Tuesday, February 12, 2013

Happy Paczki Day!

Around here, today is Pączki Day!

A pączki is a delicious fried 'Polish doughnut' filled with a wide variety of fruit or custard choices. Any other day they might be called a Bismarck.

But a true pączki-lover will tell you that a Bismarck could never be a pączki. Pączki are made with a much richer dough.

In Poland, pączki are eaten on Fat Thursday or Tłusty Czwartek. The last six days of carnival season from Tłusty Cwartek to Shrove Tuesday -- are known as zapusty.

Shrove Tuesday, which the French call Mardi Gras (meaning Fat Tuesday) is the last day to party hearty before Lent begins.

In the old days, meat and meat byproducts, like butter and eggs, couldn't be eaten during Lent. So ingenious cooks used up all their dairy and eggs during Fat Week, from Shrove Thursday to Shrove Tuesday, by making crepe-like pancakes, called nalysnyky in Ukraine, and doughnuts called spurgos in Lithuania, krofne in Serbia, and pączki (POHNCH-kee) in Poland.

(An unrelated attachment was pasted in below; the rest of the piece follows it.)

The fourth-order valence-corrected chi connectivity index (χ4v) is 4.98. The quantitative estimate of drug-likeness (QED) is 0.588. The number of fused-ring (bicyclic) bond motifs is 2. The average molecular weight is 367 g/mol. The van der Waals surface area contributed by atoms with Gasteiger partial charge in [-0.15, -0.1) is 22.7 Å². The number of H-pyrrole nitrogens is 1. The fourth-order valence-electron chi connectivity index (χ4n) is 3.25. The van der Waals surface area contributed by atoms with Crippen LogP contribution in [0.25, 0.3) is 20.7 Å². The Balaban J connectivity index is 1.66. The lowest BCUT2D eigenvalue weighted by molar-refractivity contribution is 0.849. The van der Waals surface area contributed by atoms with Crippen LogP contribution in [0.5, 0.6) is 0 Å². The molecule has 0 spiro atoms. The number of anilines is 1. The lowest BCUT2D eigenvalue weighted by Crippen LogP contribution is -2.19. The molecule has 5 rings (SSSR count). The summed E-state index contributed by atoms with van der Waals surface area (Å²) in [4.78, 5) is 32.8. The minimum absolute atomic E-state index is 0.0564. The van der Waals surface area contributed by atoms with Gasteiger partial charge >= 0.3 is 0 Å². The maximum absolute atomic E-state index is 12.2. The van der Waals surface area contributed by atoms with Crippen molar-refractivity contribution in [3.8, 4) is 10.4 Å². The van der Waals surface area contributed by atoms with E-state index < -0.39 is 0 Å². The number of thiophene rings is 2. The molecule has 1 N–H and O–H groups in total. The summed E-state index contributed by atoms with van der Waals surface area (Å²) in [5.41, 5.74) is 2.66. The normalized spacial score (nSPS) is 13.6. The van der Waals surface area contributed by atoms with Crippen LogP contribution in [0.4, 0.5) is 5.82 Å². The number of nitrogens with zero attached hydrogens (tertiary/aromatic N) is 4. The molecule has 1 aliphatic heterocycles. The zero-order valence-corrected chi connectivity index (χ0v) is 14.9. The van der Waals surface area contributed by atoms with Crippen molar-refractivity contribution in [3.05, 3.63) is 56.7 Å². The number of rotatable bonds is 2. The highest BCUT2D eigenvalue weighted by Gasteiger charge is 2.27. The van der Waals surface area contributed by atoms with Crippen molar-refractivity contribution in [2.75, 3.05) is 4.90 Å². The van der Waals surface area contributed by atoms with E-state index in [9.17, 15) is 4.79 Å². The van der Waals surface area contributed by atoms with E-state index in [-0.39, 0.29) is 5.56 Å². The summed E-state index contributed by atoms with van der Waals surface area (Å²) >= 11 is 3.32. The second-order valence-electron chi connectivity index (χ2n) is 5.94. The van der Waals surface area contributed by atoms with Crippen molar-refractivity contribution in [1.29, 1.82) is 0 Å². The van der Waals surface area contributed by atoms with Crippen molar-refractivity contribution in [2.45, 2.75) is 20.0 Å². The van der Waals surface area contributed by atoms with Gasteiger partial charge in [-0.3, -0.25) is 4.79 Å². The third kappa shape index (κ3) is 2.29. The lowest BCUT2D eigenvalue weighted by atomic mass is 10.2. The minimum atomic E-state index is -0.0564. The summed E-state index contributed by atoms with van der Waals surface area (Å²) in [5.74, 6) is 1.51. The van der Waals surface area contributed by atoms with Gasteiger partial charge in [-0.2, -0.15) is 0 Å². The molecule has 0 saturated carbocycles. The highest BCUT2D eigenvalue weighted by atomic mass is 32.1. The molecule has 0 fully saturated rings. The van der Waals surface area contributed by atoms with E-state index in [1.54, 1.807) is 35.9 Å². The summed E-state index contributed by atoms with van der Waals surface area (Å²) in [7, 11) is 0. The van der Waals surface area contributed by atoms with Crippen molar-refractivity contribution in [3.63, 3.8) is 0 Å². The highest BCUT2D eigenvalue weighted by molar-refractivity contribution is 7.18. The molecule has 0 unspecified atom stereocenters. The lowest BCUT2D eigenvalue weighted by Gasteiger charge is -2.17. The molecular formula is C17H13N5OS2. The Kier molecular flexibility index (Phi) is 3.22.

Until the 16th century, pączki were made with bread dough, filled with pork fat and fried in lard. Later, they evolved into a sweet pastry. Self-respecting bakeries never make their pączki in advance, nor do they use preservatives. The dough is made in the wee hours of the morning and are sold hot from the frying grease as soon as the doors open. Some home bakers fill a few pączki with almond paste instead of marmalade and encountering this filling is said to bring good luck.

An old Polish proverb states, "If you don't eat at least one doughnut on Shrove Thursday, you will no longer be successful in life."

One fact that might deflate your pączki-eating experience: each one rings up at a hefty 500 calories.

You'll have to dance a few polkas to work these babies off, but why not cast caution to the wind and make them anyway.

Everybody's Polish on Pączki Day!

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